Transition Metal Chemistry

, Volume 35, Issue 1, pp 111–115

Molybdenum(VI) imido complexes: formation of [Mo(NPh)(S2CNR2)3]X and [Mo(NPh)(S2CNR2)2(μ-MoO4)]2 (R = Me, Et) from the reaction of [MoO2(S2CNR2)2] and PhNCO under aerobic conditions

Authors

    • Department of ChemistryUniversity College London
  • Idris Richards
    • Department of ChemistryUniversity College London
Article

DOI: 10.1007/s11243-009-9302-0

Cite this article as:
Hogarth, G. & Richards, I. Transition Met Chem (2010) 35: 111. doi:10.1007/s11243-009-9302-0

Abstract

Products from the thermolysis of PhNCO and [MoO2(S2CNR2)2] (R = Me, Et) are highly dependent upon the reaction conditions. When carried out in air, the major products are cations, [Mo(NPh)(S2CNR2)3]+, as shown by a crystal structure of [Mo(NPh)(S2CNEt2)3]2[Mo6O19]. Under rigorously anaerobic conditions, reaction of two equivalents of PhNCO with [MoO2(S2CNR2)2] affords [Mo(NPh)2(S2CNR2)2] as the major product. However, chloroform solutions of the bis(imido) complexes hydrolyze in air to afford [Mo(NPh)(S2CNR2)2(μ-MoO4)]2, in which molybdate groups bridge between molybdenum(VI) imido-bis(dithiocarbamate) centers. These results are placed in context of our earlier studies of these reactions that lead to the formation of oxo-disulfide [MoS2(NPh)(S2CNR2)2] and dimeric molybdenum(V) [MoO(μ-NPh)(S2CNR2)]2 complexes, thus allowing a full picture of these transformations to be established.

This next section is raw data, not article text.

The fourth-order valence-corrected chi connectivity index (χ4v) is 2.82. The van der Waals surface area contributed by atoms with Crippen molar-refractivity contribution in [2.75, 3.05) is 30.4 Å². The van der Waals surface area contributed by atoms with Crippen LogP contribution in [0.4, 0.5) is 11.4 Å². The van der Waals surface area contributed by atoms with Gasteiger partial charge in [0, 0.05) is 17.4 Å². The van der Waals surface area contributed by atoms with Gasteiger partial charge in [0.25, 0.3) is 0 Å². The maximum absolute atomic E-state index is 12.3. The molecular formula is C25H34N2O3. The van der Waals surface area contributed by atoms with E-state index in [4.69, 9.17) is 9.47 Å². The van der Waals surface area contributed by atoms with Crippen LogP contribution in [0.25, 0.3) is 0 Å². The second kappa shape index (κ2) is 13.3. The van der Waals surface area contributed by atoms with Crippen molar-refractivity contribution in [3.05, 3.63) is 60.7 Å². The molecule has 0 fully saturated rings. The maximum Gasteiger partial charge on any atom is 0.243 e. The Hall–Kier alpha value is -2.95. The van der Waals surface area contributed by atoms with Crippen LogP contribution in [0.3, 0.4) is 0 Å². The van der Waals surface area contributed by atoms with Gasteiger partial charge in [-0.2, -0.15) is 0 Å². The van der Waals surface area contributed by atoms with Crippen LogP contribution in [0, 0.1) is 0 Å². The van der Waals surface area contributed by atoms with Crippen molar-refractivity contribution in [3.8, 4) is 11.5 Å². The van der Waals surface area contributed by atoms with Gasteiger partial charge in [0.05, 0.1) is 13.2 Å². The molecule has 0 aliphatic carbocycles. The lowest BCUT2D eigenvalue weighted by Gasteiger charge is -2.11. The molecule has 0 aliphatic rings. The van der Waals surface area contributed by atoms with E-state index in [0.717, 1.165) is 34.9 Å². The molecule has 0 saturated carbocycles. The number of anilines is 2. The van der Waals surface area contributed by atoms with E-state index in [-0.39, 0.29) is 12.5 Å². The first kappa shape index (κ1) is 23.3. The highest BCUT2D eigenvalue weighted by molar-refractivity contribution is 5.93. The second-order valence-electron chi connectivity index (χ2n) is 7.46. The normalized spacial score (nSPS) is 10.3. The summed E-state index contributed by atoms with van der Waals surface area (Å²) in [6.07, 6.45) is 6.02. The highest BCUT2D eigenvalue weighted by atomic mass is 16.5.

Graphical Abstract

Heating PhNCO with [MoO2(S2CNR2)2] in air gives [Mo(NPh)(S2CNR2)3]X (R = Me, Et), but when the reaction is carried out under anaerobic conditions, [Mo(NPh)2(S2CNR2)2] initially results, chloroform solutions of which hydrolyze in air to afford [Mo(NPh)(S2CNR2)2(μ-MoO4)]2.
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Introduction

Over the past twenty years, transition metal imido chemistry has been intensively investigated, and many synthetic routes have been developed [1]. One of these, the replacement of a metal-bound oxo-ligand upon reaction with an organic isocyanate is potentially attractive, since a wide range of isocyanates is commercially available, transition metal oxides are relatively common, and the by-product is CO2 [26].
$$ {\text{M}}{=}{\text{O}} + {\text{RNCO}} \to {\text{M}}{=}{\text{NR}} + {\text{CO}}_{2} $$
In earlier work, we attempted to utilize this approach toward the synthesis of molybdenum(VI) imido complexes upon thermolysis of the dioxo complexes, [MoO2(S2CNR2)2], with aryl isocyanates [711]. The outcome of these reactions was found to be highly dependent upon the nature of the aryl group, but when bulky 2,6-disubstituted aryl isocyanates were used, the target bis(imido) complexes, [Mo(NAr)2(S2CNR2)2], were produced in reasonable yields [11, 12]. In contrast with phenyl isocyanate, a somewhat surprising result was noted, products being the molybdenum(VI) imido-disulfide complexes, [MoS2(NPh)(S2CNR2)2] together with dimeric molybdenum(V) complexes, [MoO(μ-NPh)(S2CNR2)]2 [7, 8]. In subsequent work [12], we showed that while the bis(arylimido) complexes were stable to further heating, the intermediate oxo-imido complexes, [MoO(NAr)(S2CNR2)2], were not; suggesting that it was further reactions of these that resulted in the observed products (Fig. 1).